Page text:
The option to terminate clause was incomplete because it did not specify the nature of the time limits, i.e. whether or not they were mandatory. The court found that the parties never discussed this point and, therefore, that the time limits were not mandatory and that the lessee had validly exercised the option to terminate. As for the penalty, the court held that it should not be considered as rent paid in advance, otherwise, the concept of penalty would lose all its meaning. Consequently, the lessee had to pay the rent until the end of the term in 2012 despite the words “in full and final payment of all the lessee’s obligations under the Lease,” which could be given their full meaning under the previous versions of the option to terminate when the penalty was payable at the end of the term, but which would have yielded an absurd result where the penalty was payable one year prior to the end of the term, as in the present case.
|NEW RULES RESPECTING SAFETY, HEALTH AND THE PROTECTION OF BUILDINGS
In the December 2012 edition of this bulletin, we discussed the draft Regulation to improve building safety (the “Regulation”) which will amend the Quebec Safety Code, adopted under the Building Act.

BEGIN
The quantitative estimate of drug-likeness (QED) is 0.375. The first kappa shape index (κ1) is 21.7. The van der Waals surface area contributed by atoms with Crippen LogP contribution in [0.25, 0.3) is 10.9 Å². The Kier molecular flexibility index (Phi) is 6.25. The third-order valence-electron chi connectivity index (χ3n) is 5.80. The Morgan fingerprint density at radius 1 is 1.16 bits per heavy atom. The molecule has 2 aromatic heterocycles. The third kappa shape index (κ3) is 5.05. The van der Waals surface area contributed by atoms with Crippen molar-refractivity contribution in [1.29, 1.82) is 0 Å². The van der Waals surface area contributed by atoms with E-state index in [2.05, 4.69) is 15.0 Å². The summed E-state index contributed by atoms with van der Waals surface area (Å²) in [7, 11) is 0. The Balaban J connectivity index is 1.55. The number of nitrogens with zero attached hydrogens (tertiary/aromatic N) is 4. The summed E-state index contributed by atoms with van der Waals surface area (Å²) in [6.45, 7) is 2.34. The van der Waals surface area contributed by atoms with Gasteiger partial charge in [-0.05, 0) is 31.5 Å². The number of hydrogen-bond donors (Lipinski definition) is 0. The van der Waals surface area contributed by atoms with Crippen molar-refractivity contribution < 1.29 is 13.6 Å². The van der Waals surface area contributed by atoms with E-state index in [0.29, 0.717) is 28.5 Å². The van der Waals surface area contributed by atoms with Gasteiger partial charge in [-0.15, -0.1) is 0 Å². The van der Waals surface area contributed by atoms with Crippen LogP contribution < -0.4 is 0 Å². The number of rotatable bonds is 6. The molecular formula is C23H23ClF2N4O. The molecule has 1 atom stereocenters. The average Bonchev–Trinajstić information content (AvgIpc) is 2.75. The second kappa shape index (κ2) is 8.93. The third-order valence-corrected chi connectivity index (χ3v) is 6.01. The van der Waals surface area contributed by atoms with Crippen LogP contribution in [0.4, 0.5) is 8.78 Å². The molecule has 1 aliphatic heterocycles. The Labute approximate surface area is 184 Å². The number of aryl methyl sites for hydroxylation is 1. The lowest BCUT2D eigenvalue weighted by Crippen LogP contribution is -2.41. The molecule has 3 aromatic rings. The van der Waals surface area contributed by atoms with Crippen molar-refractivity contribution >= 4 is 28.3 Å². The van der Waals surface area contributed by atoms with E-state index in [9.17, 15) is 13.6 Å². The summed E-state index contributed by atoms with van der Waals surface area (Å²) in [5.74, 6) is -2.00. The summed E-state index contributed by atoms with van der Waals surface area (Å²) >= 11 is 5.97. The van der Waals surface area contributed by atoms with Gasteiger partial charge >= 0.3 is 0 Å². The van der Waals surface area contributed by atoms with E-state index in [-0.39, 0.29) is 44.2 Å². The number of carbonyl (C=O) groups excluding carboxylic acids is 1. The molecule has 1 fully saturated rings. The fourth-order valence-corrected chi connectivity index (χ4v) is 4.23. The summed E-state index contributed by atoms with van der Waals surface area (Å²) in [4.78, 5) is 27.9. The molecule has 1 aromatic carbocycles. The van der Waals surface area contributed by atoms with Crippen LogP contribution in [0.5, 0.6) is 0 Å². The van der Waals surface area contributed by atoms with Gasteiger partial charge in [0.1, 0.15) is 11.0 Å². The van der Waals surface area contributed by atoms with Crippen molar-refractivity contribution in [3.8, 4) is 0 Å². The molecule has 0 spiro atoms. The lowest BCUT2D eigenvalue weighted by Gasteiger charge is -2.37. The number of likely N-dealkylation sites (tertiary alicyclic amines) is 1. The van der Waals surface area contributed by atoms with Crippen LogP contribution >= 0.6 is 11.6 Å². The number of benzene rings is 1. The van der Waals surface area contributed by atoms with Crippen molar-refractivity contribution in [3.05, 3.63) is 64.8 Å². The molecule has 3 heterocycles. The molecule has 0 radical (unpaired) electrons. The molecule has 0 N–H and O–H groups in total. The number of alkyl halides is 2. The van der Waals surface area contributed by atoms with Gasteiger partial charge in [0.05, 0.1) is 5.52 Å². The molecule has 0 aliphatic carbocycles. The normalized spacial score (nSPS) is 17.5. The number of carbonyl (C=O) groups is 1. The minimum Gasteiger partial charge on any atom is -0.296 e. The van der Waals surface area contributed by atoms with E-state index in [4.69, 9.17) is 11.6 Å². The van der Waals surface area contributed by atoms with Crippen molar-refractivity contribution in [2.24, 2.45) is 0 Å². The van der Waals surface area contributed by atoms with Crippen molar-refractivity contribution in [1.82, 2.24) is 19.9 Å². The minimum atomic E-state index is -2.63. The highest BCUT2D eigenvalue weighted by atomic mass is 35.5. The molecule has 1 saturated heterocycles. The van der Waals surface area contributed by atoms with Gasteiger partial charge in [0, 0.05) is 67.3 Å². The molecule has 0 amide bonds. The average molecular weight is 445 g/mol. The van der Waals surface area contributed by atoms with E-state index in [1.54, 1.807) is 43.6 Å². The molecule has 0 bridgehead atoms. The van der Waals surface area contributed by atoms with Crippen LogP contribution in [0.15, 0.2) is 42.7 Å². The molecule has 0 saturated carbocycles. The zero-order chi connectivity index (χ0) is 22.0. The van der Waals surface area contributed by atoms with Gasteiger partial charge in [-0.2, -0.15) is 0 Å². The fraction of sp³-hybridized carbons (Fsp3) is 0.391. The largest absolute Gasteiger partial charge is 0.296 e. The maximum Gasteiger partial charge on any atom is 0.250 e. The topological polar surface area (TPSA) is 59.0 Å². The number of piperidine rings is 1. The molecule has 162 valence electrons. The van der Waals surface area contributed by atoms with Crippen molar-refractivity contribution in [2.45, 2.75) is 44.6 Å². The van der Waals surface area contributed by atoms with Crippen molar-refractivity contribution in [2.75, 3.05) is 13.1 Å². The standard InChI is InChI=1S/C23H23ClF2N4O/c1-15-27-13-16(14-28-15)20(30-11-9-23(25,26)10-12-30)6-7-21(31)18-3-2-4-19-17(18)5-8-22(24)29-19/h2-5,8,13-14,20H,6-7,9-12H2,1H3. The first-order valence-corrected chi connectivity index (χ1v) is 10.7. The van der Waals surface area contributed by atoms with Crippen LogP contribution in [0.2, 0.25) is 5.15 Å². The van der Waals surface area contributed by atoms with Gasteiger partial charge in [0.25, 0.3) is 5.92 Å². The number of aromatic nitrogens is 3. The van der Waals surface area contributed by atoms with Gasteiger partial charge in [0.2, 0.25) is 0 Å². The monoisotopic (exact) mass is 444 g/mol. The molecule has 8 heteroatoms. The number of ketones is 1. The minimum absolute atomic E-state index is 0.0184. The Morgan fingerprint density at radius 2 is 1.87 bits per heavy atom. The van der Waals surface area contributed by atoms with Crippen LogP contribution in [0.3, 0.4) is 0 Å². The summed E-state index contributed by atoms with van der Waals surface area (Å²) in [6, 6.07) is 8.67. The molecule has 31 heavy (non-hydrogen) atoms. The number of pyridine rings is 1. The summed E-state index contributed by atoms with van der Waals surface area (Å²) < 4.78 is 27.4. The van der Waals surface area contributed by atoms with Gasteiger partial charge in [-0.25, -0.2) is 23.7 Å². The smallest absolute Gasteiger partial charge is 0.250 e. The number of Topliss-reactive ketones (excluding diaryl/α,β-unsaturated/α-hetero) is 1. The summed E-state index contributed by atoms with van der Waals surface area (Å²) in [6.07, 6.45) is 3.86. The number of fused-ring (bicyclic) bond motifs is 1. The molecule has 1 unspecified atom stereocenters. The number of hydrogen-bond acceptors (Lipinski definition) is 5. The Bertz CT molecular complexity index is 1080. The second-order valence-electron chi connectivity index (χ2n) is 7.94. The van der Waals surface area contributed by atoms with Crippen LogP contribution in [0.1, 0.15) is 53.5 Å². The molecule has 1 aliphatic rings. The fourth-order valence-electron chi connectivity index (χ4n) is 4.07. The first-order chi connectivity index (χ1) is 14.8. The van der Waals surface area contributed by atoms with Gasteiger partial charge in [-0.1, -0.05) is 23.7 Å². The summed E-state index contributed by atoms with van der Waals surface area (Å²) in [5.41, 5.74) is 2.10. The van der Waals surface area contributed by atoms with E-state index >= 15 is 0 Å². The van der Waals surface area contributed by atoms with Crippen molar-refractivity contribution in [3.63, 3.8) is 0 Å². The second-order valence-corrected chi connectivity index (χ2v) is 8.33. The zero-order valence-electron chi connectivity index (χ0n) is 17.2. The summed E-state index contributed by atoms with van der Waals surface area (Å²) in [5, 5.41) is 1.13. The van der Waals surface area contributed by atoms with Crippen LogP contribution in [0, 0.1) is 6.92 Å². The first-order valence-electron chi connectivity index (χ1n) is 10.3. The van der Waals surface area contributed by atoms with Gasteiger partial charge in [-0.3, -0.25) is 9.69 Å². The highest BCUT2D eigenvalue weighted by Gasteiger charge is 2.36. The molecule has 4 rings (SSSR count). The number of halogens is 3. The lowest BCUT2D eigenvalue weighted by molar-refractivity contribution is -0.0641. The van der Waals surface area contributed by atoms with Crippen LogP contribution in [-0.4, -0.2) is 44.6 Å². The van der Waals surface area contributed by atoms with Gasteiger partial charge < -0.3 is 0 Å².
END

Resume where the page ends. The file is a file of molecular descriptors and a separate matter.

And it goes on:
In general, the Regulation specifies, for the territory of Quebec, the standards to be complied with by owners to improve building safety. It contains standards applicable at the time of construction and imposes maintenance requirements for building façades and parking lots.
The Regulation has been adopted by the government and the first provisions of the Regulation, i.e. those relating to the maintenance of building façades and parking lots, came into force on March 18, 2013.
We will discuss the new obligations imposed on owners under the Regulation in a special bulletin to be published shortly.
THE LANDLORD’S OBLIGATION TO PROVIDE PEACEFUL ENJOYMENT
Although non-residential real estate leases provide for a variety of obligations, which are often more onerous for the tenant than the landlord, it is the very essence of the lease that the landlord must provide the tenant with the peaceful enjoyment of the leased premises. This means unimpeded possession that enables the tenant to fully use the premises for the purposes for which they were rented. The tenant is entitled to conduct its activities in the premises with peace of mind and without fear of the risk of accidents.
The obligation to provide peaceful enjoyment extends both to the leased space, to the areas used jointly by the tenants of the property, and to the appurtenances necessary for its use. It is a continuous obligation that is binding on the landlord until the end of the lease.